“Only when a leader understands and embraces their weaknesses can they be truly intentional and thoughtful about whom they hire and why,” Leitschuh says. “You are only going to be able to hire the best people if you give them the power and authority to do their jobs without the boss second-guessing everything they do. A business simply can’t grow if it doesn’t have the right people in place. Employees need to be empowered to do what they are good at. That can’t happen if their leaders don’t let go.”

Look in the mirror

But where to start? It can be hard for driven, Type-A leaders to step back and give up that control, even when they are not good at it. Like so many things in life, it starts with looking in the mirror. Leaders at every level should regularly take time to think through what they are good at. What they enjoy doing. What causes them to pull their hair out. What they simply don’t get.

“You have to have the courage and maturity to be truthful with yourself, and that can be really hard,” Leitschuh says.

For those who have trouble being brutally honest with themselves, there are many online self-assessments that can help. Leitschuh recommends the strengths assessment from the VIA Institute on Character.

To further peel back the layers and unearth where a leader’s strengths and weaknesses lie, Leitschuh recommends that leaders talk to their peers. This can admittedly be tricky, and she advises to carefully select people you know will be honest with you and would appreciate such an exploration.

“Reach out to them more like a friend than a colleague,” Leitschuh suggests. “Unless they feel safe and comfortable in giving you the unvarnished truth, it won’t be a very helpful exercise.”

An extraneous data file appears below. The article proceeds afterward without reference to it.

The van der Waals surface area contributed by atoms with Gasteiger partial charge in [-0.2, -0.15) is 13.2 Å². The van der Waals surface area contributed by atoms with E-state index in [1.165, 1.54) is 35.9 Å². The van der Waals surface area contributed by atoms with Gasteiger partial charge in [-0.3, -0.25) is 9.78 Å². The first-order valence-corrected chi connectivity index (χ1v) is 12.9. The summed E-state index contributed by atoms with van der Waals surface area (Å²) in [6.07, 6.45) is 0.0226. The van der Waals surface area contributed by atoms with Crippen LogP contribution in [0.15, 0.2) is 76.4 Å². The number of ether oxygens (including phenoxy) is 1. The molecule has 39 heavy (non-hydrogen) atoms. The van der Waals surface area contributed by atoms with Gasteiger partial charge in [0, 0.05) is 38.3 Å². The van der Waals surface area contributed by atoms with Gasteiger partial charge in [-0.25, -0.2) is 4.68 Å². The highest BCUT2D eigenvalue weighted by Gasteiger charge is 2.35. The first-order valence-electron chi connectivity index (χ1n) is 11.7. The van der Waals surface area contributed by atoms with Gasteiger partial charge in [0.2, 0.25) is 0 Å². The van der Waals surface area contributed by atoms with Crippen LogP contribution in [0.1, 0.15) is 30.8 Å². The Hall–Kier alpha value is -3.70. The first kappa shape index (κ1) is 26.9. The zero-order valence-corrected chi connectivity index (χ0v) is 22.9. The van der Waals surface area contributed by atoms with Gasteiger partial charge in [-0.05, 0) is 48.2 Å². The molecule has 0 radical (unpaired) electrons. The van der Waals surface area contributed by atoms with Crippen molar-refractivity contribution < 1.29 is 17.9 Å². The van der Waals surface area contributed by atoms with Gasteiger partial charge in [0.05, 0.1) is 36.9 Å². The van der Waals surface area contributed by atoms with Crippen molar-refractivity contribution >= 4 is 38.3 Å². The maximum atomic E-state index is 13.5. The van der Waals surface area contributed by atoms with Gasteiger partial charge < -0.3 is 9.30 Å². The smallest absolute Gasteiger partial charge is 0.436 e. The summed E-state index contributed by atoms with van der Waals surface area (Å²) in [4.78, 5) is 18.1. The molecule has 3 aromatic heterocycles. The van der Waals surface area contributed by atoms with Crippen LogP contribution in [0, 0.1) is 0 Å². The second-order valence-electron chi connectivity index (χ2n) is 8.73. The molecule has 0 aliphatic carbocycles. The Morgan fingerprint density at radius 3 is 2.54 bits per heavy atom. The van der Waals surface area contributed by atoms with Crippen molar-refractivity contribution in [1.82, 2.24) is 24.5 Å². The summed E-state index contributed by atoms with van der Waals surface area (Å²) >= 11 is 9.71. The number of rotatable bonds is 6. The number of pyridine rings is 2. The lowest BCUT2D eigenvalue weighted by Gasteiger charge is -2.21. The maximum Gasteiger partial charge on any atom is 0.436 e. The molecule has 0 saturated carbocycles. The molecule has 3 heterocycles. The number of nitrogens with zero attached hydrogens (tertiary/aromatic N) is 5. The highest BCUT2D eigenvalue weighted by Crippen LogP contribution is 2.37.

Baby steps

So you’ve taken the time to be introspective and look deep within. You’ve connected with your peers and those you trust to validate where you believe your weaknesses lie. Now what? It’s time to put those realizations and feedback into action.

“Remember, just having knowledge or information does not equal change,” Leitschuh says. “Change only happens when you develop an actionable plan that is not only doable but also accountable and simple.”

She makes the comparison of someone who has been out of shape for a while and decides to get healthy. That person likely won’t be successful if she wakes up one morning and decides to run a marathon that day. However, if she simply decides to walk around the block, she’s much more likely to make that happen. In a few days, that walk becomes two blocks with a jog added. Then, a 1/2 mile walk increasing to a run. You get the picture. Repeating and expanding upon simple actions over time can result in reaching the goal of running a marathon.

“Take baby steps, but keep up the momentum,” Leitschuh advises. “Build upon your successes and keep track of what you’ve done. Rome wasn’t built in a day, and you don’t have to conquer all your weaknesses in a day either.”

Check in regularly

Finally, facing your weaknesses and developing a strategy to deal with them is not a one-time occurrence. It should be ongoing, or we run the risk of falling back into old bad habits. Check in with yourself regularly. Check in with those around you, too. Be honest with how you are doing, and pivot if needed. It’s a lifelong exercise.

“It’s all about progress, not perfection,” Leitschuh says. “One weakness that many of us share is to try to be perfect. Don’t. Do your best, celebrate your progress, and keep going. That’s all any of us can do.”